Australian and European police shut down access to popular criminal hacking tool

The demise of the Imminent Monitor Remote Access Trojan is a major victory for law enforcement officials.
Europol, the EU's law enforcement agency, was in on the bust. (Europol)

Australian and European law enforcement officials say they have taken down a remote-access hacking tool that had been sold to 14,500 buyers in 124 countries.

The demise of the so-called Imminent Monitor Remote Access Trojan’s (IM-RAT), which officials said had been used to steal personal data from tens of thousands of victims, is a major victory for law enforcement officials in Australia and Europol, the European Union’s law enforcement agency.

The invasive RAT gave anyone willing to pay $25 full access to a victim’s machine to steal photographs, passwords, and video footage.

Months of investigative work culminated last month in the dismantling of IM-RAT’s infrastructure, and the arrest of 13 of its most prolific users. Where exactly the suspects were arrested was not immediately clear. None were arrested in Australia.


“The offenses enabled by IM-RAT are often a precursor to more insidious forms of data theft and victim manipulation, which can have far reaching privacy and safety consequences for those affected,” Chris Goldsmid, a spokesperson for the Australian Federal Police, said in a statement.

IM-RAT had been on the black market for at least seven years and been used in more than 115,000 different attacks on customers of cybersecurity company Palo Alto Networks, the company said Monday.

“With such prevalence, we had to wonder why the author of this malware has been allowed to continue to profit from this for almost seven years, unchecked,” said Unit 42, Palo Alto Networks’ threat intelligence division, which helped with the investigation.

Just as legitimate software developers do, IM-RAT’s custodians added new features to the trojan over time. In 2014, IM-RAT began supporting third-party plugins, one of which let operators turn a victim’s web camera on, according to Unit 42.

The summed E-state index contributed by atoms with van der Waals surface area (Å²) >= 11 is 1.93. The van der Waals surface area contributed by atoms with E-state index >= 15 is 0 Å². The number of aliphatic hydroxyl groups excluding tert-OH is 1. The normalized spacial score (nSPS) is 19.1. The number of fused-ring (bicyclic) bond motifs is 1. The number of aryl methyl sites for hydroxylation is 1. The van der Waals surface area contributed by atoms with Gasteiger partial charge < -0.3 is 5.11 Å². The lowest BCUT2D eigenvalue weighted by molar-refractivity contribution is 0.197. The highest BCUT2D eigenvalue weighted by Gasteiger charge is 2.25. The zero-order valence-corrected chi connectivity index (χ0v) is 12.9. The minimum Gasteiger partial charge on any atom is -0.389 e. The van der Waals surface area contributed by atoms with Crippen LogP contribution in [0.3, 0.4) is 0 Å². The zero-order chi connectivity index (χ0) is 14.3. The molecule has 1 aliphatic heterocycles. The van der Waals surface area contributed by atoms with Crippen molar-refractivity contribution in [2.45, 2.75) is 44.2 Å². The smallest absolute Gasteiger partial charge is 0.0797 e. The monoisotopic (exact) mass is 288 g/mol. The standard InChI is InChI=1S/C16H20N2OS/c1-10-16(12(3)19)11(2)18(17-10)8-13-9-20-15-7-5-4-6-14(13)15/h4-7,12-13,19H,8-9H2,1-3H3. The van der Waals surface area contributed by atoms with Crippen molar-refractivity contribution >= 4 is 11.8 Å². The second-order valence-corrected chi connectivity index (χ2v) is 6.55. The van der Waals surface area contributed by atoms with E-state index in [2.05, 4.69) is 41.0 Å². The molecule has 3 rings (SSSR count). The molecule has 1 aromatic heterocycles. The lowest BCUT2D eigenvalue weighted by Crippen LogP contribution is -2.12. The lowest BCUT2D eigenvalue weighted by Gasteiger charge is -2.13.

The identity of IM-RAT’s creator is not publicly known, but Unit 42 shared some clues based on its investigation. A domain registered by someone who developed and sold the malware lists a contact address in New South Wales, a state in Australia. The researchers also said they found a female name, which they redacted, that registered an Australian business associated with the domain.


The investigation into IM-RAT isn’t over. Europol officials say they will continue to pore over the 430-odd devices they seized for additional information.

Sean Lyngaas

Written by Sean Lyngaas

Sean Lyngaas is CyberScoop’s Senior Reporter covering the Department of Homeland Security and Congress. He was previously a freelance journalist in West Africa, where he covered everything from a presidential election in Ghana to military mutinies in Ivory Coast for The New York Times. Lyngaas’ reporting also has appeared in The Washington Post, The Economist and the BBC, among other outlets. His investigation of cybersecurity issues in the nuclear sector, backed by a grant from the Pulitzer Center on Crisis Reporting, won plaudits from industrial security experts. He was previously a reporter with Federal Computer Week and, before that, with Smart Grid Today. Sean earned a B.A. in public policy from Duke University and an M.A. in International Relations from The Fletcher School of Law and Diplomacy at Tufts University.

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